We love Jean Grae's dedication to nerd culture, and that connection is growing deeper with her new cut "Kill Screen," the bonus cut to her upcoming Gotham Down album. It showcases Ms. Greasy spitting 64 bars of awesomeness over a self-produced track titled in reference to the Donkey Kong documentary, The King of Kong. We checked in with Grae to get the scoop on that project, an update on her much-anticipated Cake or Death album, and, naturally, her recent thoughts on the space-time continuum.
What's the meaning behind the title "Kill Screen (aka Steve Wiebe)"?
I watched The King of Kong and thoroughly both respected and understood [Donkey Kong master] Steve Wiebe's drive and passion. I like rooting for the underdog. I understand being the underdog.
You produced the song yourself. What sort of vibe were you going for?
Something eerie [and] sparse that allowed for a lot of room for wordplay; a lot of room to breathe on the track. I look at beats like a canvas: Sometimes you want a lush, full landscaped background, other times it deserves to be something more minimalistic. I wanted to paint on a minimal canvas.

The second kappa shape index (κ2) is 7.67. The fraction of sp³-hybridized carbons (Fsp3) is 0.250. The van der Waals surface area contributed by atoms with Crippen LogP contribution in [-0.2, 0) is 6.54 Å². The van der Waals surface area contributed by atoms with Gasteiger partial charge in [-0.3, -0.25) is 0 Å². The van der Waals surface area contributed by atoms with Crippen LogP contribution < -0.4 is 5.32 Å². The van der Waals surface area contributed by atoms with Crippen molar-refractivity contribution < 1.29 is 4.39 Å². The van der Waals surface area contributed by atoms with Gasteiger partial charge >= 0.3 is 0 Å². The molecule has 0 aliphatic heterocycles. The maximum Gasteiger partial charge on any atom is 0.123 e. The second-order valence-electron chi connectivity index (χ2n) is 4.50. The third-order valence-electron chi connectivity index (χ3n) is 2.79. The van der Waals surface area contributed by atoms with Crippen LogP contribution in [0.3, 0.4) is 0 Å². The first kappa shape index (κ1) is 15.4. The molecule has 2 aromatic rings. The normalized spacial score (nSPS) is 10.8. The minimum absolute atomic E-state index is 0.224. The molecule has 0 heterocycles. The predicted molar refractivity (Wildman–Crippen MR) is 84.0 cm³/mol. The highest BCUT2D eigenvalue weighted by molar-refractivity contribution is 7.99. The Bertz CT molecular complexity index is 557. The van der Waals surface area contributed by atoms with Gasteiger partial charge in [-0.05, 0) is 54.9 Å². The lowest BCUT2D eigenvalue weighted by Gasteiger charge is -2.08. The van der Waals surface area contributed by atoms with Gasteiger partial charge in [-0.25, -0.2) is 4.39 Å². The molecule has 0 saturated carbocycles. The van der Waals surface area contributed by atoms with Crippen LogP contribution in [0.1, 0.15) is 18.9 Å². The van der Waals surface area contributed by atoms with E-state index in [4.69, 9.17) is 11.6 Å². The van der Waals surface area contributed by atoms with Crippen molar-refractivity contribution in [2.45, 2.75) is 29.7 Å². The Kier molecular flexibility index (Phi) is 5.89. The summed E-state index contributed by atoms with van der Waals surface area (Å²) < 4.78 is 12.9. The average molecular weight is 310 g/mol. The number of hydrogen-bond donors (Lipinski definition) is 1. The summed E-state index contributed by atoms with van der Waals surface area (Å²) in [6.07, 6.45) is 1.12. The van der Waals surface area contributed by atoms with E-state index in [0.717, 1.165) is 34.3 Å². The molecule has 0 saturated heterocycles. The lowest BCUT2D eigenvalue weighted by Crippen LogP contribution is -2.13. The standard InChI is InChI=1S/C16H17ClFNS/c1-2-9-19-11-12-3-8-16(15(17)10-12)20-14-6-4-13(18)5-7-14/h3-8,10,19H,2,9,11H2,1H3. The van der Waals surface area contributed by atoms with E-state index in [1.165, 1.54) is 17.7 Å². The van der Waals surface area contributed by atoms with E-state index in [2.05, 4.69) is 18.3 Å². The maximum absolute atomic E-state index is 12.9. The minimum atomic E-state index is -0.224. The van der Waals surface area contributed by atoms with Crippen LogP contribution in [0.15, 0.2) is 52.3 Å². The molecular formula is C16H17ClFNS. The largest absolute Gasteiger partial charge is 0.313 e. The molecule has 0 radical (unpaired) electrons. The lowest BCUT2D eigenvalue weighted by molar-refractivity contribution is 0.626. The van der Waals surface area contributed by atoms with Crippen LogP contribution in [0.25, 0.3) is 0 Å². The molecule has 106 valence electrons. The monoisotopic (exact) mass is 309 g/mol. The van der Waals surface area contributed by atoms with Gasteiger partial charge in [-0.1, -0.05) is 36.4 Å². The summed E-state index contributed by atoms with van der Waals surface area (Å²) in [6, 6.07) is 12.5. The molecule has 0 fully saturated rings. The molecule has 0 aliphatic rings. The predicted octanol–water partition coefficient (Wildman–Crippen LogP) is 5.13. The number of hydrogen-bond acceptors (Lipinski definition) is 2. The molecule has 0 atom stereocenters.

What can fans expect from the rest of the Gotham Down project?
Free cocaine! Okay, no free cocaine. Sorry. That would probably be a really bad idea for me. Also, the people doing cocaine. The next few projects are very interesting and tie into each other much the way that, say, a Tarantino film might be structured, jumping around a storyline. All the characters are involved with each other and their destinies even if it was unknown.
You're also working on Cake or Death. Which album will be released first?
Cake Or Death, time and story wise, would precede Gotham Down. So I'm putting Gotham Down out first to confuse the fuck out of everyone. Kidding. I'm putting it out first to make the point of time and space, how it pertains to our live and our fates -- if it exists; in what form it exists ... Gotham Down has the stories of a superhero gone rogue, turned villainous. What happened to make that occur? It's darker in a different way than Cake or Death. I think all of our pasts, presents and future spaces are all intertwined, all folded into each other. If you change your future, it changes your past. If you recognized that you had the ability to knowingly jump around in space-time, you would definitely shift things, either for the best or not. Basically, it's a kick-ass story about the good and evil within us, our abilities to do superhuman things, and the understanding of our place in the multiverse. And boys.
Stream and download "Kill Screen" below: